How To Break Bad Trading Habits

By Cory Mitchell AAA

All traders should have a good trading plan. One of the worst bad habits a trader can have is trading impulsively and without any guidelines. Traders who take the time to make a trading plan are much more likely to succeed, but even with a plan in place we can develop bad habits. A trader will make impulsive trades even with their plan taped to the wall next to them. They may exit winning trades too quickly or let losses go longer than their plan states they should. In this article we will go into how we can change our bad habits. The process involves how we personally view our successes and failures, as well as the rewards and punishment we give ourselves based on these views. (For a background reading, see Trading Psychology And Discipline.)

Defining Success
In order to break bad trading habits, traders need to base success or failure on each trade by how they stick to their trading plans and not simply on whether they make or lose money. If you make a bad trade (that is, an undisciplined trade, one not part of your trading plan), but make money on it, you still have to view that as a failure; you cannot congratulate yourself. By congratulating yourself, you are offering a small reward for something done incorrectly.

Also, if you make a good trade (one that fits your trading plan perfectly), and you lose money on it, you have to view it as a success because you followed our plan. It's more likely we berate ourselves even though we followed the plan; in other words we punish ourselves for doing what we were supposed to do! If you lose money, you can then analyze the trades to see if the trading plan can be made more profitable. But, if you continue to reward yourself for undisciplined trades that make money, it will be very hard to change your habits because you are essentially conditioning yourself to make trades that do not fit within your trading plan. If we punish yourself for trades that you lose money on, but that fit within your trading plan, you are much less likely to follow our plan at all. (To learn more, read 10 Cleaning Tips To Spruce Up Your Trading.)

So, you need to be honest with yourself and avoid accepting undisciplined trades - no matter how profitable they prove to be. Making money on a "bad" trade - holding a massive losing position, only to have it come back leave you a profit - is one of the worst things that can happen to a trader. Tendencies such as these destroy traders over the long run. By trading like this, traders can come to believe that next time they are holding a losing position it will come back. Unfortunately, if this fails to happen just once, it could wipe out your trading account. The trader may also falsely believe that because jumping in and out of the market without paying attention made money yesterday, it might also work today. This is a risky way to play the market.

Changing Your View of Success and Failure
Traders must erase their selective memory. This means, you must remember the times when not sticking to the trading plan hurt you and view those spontaneous trades as a failure. By instigating a mild form of punishment for not sticking to your plan, you will soon realize that not sticking to your thought-out trading plan is a losing proposition over the long run. When you make a trade that does comply with your trading plan, you should pat yourself on the back, even if you lost money.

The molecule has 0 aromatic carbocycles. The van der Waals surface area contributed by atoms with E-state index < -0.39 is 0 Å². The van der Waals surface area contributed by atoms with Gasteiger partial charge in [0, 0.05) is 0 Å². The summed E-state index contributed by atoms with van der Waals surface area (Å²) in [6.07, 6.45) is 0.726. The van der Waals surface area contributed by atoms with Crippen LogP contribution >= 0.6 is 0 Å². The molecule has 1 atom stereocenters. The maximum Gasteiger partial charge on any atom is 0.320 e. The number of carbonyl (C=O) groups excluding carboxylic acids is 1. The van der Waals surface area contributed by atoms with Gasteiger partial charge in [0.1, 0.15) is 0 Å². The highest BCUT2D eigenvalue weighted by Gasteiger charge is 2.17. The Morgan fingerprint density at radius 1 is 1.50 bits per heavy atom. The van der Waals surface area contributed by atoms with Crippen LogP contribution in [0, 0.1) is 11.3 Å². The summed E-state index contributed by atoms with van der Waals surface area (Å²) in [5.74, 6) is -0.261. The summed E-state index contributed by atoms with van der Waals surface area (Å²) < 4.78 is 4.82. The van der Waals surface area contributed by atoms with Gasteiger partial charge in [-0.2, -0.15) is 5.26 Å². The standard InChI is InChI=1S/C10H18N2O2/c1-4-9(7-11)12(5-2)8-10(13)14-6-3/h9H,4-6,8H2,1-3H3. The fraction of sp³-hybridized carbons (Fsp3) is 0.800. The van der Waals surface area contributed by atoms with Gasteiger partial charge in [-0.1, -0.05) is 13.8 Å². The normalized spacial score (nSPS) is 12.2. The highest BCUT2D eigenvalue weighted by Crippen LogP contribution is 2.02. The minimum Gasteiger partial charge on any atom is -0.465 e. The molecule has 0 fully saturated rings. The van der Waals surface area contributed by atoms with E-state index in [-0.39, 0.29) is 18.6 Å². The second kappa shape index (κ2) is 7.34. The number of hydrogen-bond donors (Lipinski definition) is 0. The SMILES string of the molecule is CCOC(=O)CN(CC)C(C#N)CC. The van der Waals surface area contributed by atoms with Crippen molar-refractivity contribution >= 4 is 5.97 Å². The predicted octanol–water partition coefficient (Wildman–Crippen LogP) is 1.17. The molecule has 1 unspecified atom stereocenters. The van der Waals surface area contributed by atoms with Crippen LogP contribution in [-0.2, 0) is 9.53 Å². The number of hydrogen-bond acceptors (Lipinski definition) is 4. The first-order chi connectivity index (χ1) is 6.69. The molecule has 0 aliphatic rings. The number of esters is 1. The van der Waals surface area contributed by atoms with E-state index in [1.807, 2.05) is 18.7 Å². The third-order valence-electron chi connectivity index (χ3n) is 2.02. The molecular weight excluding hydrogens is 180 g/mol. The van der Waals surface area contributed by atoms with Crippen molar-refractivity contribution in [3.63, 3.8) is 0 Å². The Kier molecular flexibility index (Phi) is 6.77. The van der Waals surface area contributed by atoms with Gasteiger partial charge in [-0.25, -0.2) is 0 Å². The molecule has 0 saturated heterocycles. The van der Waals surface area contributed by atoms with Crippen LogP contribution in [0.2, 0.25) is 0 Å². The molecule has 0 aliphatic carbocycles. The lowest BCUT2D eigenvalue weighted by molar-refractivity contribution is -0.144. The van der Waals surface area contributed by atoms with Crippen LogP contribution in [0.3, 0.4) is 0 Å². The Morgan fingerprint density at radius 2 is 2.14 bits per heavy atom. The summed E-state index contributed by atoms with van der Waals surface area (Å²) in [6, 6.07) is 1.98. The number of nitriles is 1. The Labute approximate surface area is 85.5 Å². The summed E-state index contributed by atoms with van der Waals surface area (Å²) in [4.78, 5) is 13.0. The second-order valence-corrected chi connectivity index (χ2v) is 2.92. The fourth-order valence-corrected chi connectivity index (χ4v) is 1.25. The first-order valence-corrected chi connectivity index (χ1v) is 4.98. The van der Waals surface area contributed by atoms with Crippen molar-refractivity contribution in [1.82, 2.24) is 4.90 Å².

You can always go back and adjust a trading plan, but the more ingrained our current faulty process for analyzing success and failure, and reward and punishment, the harder it will be to change over time. Every trader can change, but the best time to start changing your bad habits right now. (Check out Random Reinforcement: Why Most Traders Fail, for more.)

Applying Reward and Punishment
Once you understand how you are personally defining success and failure, you need to apply a process of reward and punishment to change these habits as quickly as possible. The first step is to change your internal dialog. Traders should praise themselves when they follow their plan, and they should withhold praise when they don't.

The next step involves your external rewards and punishments. Oftentimes, we treat ourselves to dinner or pamper ourselves on a bad day. This should not happen if the bad day resulted from not following the trading plan. So, you should reward yourself when you follow the plan, and whenever possible, withhold rewards (a form of punishment) when you do not stick to your plan.

The word failure in this article is used to show that making money on each trade is not the most important thing. Success for the purpose of this article should be viewed as executing the trading plan you have laid out for yourself. The rewards for success should encourage us to continue with this behavior. The punishment for failing to follow a plan should withhold something we want, but not be negative or self-damaging. (Check out Having A Plan: The Basis Of Success, for more.)

The Bottom Line
Break your bad habits by being honest with yourself about how disciplined you are. Don't deceive yourself into thinking you made a good trade, when in actuality you may have simply gotten lucky. Always stick to a well-thought-out trading plan. Define success as following your trading plan and reward yourself for doing so, regardless of profit or loss. Define failure in your internal dialog as not following your plan, and apply some form of punishment to this action (regardless of profit or loss). By strengthening the rewards or punishments, changes can be made quickly. (For more, see Ten Steps To Building A Winning Trading Plan.)

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